For such a simple-looking box, decked out with one knob, two buttons and no display beyond a single LED, the TC-Helicon Ditto Mic Looper is a very sophisticated piece of kit. Designed specifically for looping vocals or miked instruments, the pedal has an integral mic preamp with phantom power, while compliance with TC’s Mic Control protocol allows looping functions to be controlled directly from the switch on a compatible microphone. Conversion is 24-bit and power comes from an included universal mains 12V DC power adaptor. The mic-level analogue inputs and outputs are both via balanced XLR connectors and there’s also a micro-USB connector for firmware updates. It’s worth pointing out that the hardware is also very robust, with a metal case, confidence-inspiring switches and a nice, grippy rubber base.
An automatic mic-gain function means there’s no need to set up gain trims manually. Operationally, the paradigm couldn’t be easier: press the Loop switch to record, then press again to replay the loop. You hold it down to undo or redo the last overdub, and the knob sets the level at which loops are played back. The Loop-switch actions can also be configured by the user to be Record, Play, Overdub (the default mode) or Record, Overdub, Play. The maximum loop storage time is five minutes, and your loop is recorded and stored when the unit is powered off. Switching modes is done using a ‘power up while holding buttons down’ sequence. Stop is used to start and stop playback, or you can hold it down to both stop playback and perform a silent erase (erasing takes three seconds). As loop recording is essentially a sound-on-sound process, you can build up as many layers as you want. The LED colour shows whether you are recording (red) or playing back (green). Having the option to undo the last take is very useful, and has the potential to be used as a performance tool as well as a corrective one.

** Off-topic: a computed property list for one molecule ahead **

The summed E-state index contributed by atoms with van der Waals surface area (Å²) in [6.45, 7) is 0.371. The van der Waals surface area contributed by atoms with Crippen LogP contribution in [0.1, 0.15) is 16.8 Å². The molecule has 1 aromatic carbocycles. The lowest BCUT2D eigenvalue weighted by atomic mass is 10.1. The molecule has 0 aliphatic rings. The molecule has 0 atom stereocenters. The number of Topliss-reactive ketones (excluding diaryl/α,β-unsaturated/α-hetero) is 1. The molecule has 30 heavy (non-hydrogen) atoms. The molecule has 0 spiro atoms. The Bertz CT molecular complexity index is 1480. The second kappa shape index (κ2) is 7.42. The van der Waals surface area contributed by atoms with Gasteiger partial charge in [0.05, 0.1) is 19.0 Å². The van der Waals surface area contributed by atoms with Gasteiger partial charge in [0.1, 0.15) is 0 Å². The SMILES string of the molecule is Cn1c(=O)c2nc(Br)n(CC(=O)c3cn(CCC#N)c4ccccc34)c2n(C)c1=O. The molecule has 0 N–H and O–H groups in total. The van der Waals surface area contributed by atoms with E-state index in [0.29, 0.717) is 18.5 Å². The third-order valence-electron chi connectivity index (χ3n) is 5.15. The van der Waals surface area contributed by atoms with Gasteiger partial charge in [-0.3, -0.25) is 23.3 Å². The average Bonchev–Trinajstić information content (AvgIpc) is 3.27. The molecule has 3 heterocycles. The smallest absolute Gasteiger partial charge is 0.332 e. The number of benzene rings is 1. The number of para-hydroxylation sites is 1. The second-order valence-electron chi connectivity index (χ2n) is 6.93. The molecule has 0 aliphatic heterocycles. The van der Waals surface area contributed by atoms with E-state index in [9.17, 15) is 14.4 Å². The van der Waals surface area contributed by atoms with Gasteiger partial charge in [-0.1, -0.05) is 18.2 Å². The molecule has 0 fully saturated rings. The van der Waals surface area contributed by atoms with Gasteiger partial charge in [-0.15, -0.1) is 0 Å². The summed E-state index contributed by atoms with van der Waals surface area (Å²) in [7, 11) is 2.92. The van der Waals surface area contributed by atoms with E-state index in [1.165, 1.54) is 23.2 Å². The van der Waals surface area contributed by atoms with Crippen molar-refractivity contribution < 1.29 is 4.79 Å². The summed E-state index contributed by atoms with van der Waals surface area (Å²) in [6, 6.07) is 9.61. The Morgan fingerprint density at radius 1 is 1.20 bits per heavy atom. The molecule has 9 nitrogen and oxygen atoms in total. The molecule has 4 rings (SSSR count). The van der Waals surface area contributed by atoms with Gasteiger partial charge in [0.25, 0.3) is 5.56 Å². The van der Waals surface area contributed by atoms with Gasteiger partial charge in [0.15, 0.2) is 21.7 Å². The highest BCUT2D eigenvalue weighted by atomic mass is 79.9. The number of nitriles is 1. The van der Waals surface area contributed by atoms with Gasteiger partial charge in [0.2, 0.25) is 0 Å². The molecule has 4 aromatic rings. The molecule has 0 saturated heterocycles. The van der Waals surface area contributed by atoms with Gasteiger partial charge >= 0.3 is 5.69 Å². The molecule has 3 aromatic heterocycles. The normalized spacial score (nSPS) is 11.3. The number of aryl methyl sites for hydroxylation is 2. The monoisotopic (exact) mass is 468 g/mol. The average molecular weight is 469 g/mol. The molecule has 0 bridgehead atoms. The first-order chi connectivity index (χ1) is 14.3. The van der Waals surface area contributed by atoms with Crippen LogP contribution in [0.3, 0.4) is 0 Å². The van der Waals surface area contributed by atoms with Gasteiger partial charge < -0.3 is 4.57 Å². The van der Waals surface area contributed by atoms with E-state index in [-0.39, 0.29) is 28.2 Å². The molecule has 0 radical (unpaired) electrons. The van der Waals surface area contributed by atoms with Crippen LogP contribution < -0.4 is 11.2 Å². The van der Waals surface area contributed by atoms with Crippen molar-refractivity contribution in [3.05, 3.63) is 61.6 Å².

The Ditto Mic Looper is a breeze to use and, aside from its obvious human-beatbox applications, can be used to loop anything you can pick up via a mic. And if that’s too limiting, you can always use a DI box if you want to capture a line-level or instrument source. The audio sounds clean, even when you’ve added multiple layers, and there’s no audible glitching as the loop comes around. The auto level setting also works very nicely in maintaining a healthy level while avoiding clipping, so you really can just plug and play. While there are more sophisticated loopers on the market, I like the way the Ditto Mic Looper sticks to the essentials — you’re so much less likely to get into a mess when using it!
£105 including VAT.